As spring break approaches, many Connecticut parents are headed off on vacation with teens or college students in tow or perhaps are staying in town and doing some entertaining at home. Spring break is obviously one of those times of year when drinking and driving, particularly among young people, is a concern for law enforcement.
It's essential for parents to know that they can be held legally responsible, criminally and civilly, for an underage driver's DUI and more tragic results that can result from driving under the influence. This is the case whether the child involved is yours or someone else's.
State laws vary, but Connecticut laws are clear. It's illegal to knowingly let anyone under 21 possess alcohol in your home or on private property. You have a legal responsibility to prevent them from doing so. You can also be held both civilly and criminally liable for any damage or harm done as a result.
Connecticut law also includes something called the "family car doctrine." That means that the owner of a vehicle is liable for any harm the driver does unless the owner can prove that the driver was not authorized to be behind the wheel. That can be difficult to do if a parent bought the car for a child or even if the child had access to the keys and regularly drove the car.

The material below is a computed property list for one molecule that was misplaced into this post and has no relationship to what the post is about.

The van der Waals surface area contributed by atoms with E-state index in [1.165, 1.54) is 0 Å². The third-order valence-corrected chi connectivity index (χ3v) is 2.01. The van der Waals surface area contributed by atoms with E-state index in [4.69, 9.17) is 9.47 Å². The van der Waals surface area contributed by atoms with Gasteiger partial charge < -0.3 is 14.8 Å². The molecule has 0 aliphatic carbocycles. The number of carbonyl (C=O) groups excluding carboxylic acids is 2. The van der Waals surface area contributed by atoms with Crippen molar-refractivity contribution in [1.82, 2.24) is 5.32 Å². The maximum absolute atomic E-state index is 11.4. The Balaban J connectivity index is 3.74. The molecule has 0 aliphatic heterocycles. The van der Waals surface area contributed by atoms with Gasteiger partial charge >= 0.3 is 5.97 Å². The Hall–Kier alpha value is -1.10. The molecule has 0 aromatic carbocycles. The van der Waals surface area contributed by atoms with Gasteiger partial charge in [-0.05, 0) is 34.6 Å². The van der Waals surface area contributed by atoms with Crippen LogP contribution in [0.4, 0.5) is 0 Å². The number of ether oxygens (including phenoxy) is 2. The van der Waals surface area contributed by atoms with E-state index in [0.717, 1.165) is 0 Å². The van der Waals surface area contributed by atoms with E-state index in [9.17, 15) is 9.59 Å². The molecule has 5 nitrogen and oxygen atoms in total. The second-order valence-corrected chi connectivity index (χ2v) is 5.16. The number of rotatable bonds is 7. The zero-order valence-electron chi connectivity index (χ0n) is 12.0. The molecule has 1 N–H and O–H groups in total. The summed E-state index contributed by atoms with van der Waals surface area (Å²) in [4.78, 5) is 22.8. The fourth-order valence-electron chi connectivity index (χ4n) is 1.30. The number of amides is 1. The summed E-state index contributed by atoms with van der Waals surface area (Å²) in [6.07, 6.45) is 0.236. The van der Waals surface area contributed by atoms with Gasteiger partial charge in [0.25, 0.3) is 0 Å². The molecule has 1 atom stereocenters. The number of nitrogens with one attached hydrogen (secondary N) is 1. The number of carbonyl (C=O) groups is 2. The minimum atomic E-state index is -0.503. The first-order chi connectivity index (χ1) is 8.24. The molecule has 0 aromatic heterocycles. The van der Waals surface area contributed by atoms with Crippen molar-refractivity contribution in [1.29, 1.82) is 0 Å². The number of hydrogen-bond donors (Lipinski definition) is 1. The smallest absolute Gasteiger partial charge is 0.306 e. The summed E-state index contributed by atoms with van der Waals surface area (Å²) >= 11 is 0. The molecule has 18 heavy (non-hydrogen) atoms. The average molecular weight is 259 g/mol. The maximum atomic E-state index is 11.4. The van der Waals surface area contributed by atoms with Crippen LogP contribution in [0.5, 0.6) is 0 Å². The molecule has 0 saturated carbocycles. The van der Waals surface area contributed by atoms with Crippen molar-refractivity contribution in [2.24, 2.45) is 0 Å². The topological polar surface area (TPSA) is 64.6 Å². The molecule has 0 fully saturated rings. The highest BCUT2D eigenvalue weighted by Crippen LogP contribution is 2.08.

Most parents feel safer when their kids are entertaining at their house rather than partying at a friend's house and driving home. However, that requires being vigilant to ensure that no one is consuming alcohol, whether they got it from your house or brought it along. Even if you have a "dry" house, many young people are adept at sneaking in their own liquor. It's essential to watch for signs of inebriation and to ensure that no one gets behind the wheel while under the influence.
It's also important to do your best to ensure that if your child is at someone else's home or private event, such as at a country club, the adults in charge there are just as vigilant about supervision. While the legal ramifications of underage drinking can be significant, the true costs can be far higher.
Source: FindLaw, "Can Parents Be Held Liable for a Child's Underage DUI?," Christopher Coble, Esq., accessed March 10, 2016